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Creating the Perfect Tractor for Cuba

Alabama company develops easy-to-fix tractor sized for Cuba’s 40-acre farms.

Saul Berenthal (left) and Horace Clemmons with the tractor they hope will reinvigorate both farming and manufacturing in Cuba.

Saul Berenthal (left) and Horace Clemmons with the tractor they hope will reinvigorate both farming and manufacturing in Cuba.

Horace Clemmons and Saul Berenthal are at a tradeshow in Cuba this month to promote an Alabama-based tractor company they plan to build near Havana for small family farms.

CleBer LLC, based in Jackson County where Clemmons lives, is the first U.S. company approved by the Cuban government to do business there since the U.S. and Cuba restored diplomatic relations earlier this year. There are still obstacles to overcome, but Clemmons and Berenthal are optimistic and determined.

That’s why they’re attending the 2015 Havana International Fair Nov. 2-7. They left in late October to get everything set up for the annual tradeshow.

“Something changes almost everyday,” Berenthal says in a telephone interview from his North Carolina home. “After we get back from the fair, we should have a better idea what the time frames are going to be, but we’re hoping it will be the first or second quarter of 2016.”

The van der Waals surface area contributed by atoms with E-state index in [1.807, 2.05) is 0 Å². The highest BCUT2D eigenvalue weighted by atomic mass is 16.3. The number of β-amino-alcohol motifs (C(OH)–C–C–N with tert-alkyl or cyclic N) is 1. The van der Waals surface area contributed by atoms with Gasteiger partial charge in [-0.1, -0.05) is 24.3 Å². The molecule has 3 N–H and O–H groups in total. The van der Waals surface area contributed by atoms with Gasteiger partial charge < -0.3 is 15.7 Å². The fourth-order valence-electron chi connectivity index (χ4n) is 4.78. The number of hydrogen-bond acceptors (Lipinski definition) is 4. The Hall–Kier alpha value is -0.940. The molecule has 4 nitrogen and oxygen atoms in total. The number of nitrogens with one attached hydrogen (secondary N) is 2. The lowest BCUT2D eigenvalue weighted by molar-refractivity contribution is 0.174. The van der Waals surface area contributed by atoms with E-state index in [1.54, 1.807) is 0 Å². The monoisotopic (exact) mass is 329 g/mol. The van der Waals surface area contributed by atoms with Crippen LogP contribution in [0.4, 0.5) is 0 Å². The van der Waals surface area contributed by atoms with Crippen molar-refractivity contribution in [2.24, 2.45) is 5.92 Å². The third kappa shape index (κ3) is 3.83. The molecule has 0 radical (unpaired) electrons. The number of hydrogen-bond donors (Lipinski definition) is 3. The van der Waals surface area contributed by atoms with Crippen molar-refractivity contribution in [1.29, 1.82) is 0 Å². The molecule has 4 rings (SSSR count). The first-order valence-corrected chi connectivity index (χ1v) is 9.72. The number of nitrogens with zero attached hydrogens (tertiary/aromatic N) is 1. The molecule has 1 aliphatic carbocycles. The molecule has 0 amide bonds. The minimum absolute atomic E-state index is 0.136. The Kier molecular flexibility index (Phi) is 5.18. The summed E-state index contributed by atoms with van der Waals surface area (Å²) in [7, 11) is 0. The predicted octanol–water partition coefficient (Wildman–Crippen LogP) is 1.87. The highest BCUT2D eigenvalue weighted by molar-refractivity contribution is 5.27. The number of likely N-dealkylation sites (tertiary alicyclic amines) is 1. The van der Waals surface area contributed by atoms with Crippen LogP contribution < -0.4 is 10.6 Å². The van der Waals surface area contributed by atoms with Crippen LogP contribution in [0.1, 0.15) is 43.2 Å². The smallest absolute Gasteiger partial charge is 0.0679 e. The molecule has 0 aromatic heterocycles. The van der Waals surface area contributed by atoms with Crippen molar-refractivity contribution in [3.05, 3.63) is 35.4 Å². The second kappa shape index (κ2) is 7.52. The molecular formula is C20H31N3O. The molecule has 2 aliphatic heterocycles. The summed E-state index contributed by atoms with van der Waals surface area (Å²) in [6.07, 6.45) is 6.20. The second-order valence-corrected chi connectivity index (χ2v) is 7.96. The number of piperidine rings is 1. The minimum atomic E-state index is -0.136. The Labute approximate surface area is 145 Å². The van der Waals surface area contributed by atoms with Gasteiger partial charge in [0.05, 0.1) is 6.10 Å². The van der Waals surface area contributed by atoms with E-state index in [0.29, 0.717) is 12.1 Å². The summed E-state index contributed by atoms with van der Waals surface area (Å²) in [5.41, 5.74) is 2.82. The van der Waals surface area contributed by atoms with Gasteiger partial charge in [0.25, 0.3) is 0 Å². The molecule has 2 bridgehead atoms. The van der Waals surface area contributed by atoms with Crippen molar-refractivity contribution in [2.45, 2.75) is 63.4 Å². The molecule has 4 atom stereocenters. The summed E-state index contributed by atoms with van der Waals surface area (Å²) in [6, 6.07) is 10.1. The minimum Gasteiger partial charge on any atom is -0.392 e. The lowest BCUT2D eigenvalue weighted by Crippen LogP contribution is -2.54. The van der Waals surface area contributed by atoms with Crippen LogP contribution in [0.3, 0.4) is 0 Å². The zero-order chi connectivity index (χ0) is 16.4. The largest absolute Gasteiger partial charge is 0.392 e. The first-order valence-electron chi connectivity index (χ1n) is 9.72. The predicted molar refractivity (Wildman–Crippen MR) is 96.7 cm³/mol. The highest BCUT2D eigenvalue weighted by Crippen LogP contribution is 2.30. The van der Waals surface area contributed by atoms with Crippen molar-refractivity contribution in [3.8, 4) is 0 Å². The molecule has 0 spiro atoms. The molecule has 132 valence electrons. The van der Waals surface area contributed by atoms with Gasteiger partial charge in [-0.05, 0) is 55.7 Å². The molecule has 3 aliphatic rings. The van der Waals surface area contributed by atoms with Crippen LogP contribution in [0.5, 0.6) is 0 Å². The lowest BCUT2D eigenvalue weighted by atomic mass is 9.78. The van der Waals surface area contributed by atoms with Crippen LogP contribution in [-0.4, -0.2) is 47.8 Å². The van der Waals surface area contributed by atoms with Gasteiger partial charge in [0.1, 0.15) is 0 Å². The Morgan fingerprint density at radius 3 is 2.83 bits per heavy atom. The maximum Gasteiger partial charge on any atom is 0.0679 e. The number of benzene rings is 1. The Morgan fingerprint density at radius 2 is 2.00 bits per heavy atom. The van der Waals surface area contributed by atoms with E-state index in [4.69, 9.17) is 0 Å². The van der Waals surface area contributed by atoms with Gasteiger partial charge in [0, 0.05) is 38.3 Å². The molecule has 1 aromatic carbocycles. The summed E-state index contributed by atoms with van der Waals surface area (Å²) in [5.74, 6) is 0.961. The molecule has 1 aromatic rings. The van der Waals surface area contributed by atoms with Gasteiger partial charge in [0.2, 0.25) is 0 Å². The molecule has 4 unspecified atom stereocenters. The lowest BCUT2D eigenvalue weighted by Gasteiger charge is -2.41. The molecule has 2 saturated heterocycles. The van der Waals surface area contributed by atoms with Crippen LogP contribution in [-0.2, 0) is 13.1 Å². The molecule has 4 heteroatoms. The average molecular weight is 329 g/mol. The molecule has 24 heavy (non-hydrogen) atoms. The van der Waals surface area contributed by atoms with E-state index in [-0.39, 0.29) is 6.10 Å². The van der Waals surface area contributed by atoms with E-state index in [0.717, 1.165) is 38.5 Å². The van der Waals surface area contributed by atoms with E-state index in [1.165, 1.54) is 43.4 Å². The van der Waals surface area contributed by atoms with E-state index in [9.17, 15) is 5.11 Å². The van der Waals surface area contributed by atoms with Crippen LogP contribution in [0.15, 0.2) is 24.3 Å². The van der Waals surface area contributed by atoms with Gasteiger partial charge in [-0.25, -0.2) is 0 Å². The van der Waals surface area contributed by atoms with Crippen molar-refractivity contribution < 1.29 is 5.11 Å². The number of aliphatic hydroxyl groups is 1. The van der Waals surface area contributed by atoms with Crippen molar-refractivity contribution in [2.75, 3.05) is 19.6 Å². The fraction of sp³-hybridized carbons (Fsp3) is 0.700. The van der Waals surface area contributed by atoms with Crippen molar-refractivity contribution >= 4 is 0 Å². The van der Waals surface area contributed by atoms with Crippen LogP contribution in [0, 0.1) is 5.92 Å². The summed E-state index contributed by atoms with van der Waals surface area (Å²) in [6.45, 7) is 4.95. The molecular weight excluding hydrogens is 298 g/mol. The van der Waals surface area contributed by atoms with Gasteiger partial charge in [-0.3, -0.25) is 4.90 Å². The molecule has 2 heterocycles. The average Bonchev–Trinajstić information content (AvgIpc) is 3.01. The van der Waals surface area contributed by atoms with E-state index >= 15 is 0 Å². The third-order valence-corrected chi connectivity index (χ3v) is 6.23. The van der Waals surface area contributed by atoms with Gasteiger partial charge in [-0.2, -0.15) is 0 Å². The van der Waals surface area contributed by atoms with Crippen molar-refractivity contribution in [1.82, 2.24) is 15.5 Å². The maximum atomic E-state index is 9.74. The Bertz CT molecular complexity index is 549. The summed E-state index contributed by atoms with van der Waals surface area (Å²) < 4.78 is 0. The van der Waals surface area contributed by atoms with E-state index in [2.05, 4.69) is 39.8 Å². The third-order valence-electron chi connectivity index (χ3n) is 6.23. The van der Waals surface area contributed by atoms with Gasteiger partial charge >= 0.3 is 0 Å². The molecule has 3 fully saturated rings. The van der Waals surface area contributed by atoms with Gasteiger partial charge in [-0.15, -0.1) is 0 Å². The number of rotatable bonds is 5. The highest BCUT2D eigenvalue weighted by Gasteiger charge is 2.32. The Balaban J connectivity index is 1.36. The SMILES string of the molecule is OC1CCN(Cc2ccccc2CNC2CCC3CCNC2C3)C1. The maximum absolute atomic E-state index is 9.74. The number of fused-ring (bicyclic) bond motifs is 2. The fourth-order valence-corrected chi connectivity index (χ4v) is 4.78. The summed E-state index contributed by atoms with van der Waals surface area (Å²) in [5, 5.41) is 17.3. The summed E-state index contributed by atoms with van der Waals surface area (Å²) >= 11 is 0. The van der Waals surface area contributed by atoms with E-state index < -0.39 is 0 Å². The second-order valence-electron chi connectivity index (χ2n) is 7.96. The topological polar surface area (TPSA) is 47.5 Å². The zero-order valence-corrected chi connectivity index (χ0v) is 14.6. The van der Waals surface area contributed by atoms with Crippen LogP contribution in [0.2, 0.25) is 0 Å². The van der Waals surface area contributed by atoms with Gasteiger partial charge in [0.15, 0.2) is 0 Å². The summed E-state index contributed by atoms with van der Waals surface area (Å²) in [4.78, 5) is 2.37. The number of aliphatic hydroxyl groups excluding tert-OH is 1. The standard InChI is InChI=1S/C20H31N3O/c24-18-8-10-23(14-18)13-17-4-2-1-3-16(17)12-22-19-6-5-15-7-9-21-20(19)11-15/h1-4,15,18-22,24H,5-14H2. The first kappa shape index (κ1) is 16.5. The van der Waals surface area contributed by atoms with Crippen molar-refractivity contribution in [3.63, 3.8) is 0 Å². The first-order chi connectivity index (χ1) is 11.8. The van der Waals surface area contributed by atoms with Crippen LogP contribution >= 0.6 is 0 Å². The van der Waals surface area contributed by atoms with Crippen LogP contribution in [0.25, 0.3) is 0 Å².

That’s if the American trade embargo is lifted. In September, the outlook was encouraging.

“The U.S. Department of Treasury issued further amendments to regulations, announcing new ways of doing things to make projects like ours easier and faster,” Berenthal says.

Also, Cuba’s President Raul Castro spoke to the United Nations for the first time ever, on Sept. 28, saying the warming of diplomatic relations with the U.S. was progress, but that he still sees the trade embargo as Cuba’s top obstacle to economic growth.

It will take a vote of the U.S. Congress to lift the trade embargo.

“There’s no reason trade cannot be re-established, and there’s no reason why Alabama cannot be one of the largest trading partners with Cuba,” Berenthal says. “The products exist, the facilities exist, and there are people willing to invest. All we want is public opinion to let the people in government know that this is in the best interest of Alabama and the rest of the U.S.”

What they’ve proposed to Cuba is a change to an open source manufacturing business model, starting with their CleBer tractor, named Oggun, after a powerful warrior and spirit of metal.

Clemmons came up with the idea to build a tractor similar to the first tractors built for the 40-acre farms in the U.S. He says Allis-Chalmers built one between 1948 and 1955 that seemed like a good fit.

This particular model hit the market late, he says, after farm sizes had started growing, and Allis-Chalmers dropped it to make bigger tractors.

But it’s a good fit for CleBer.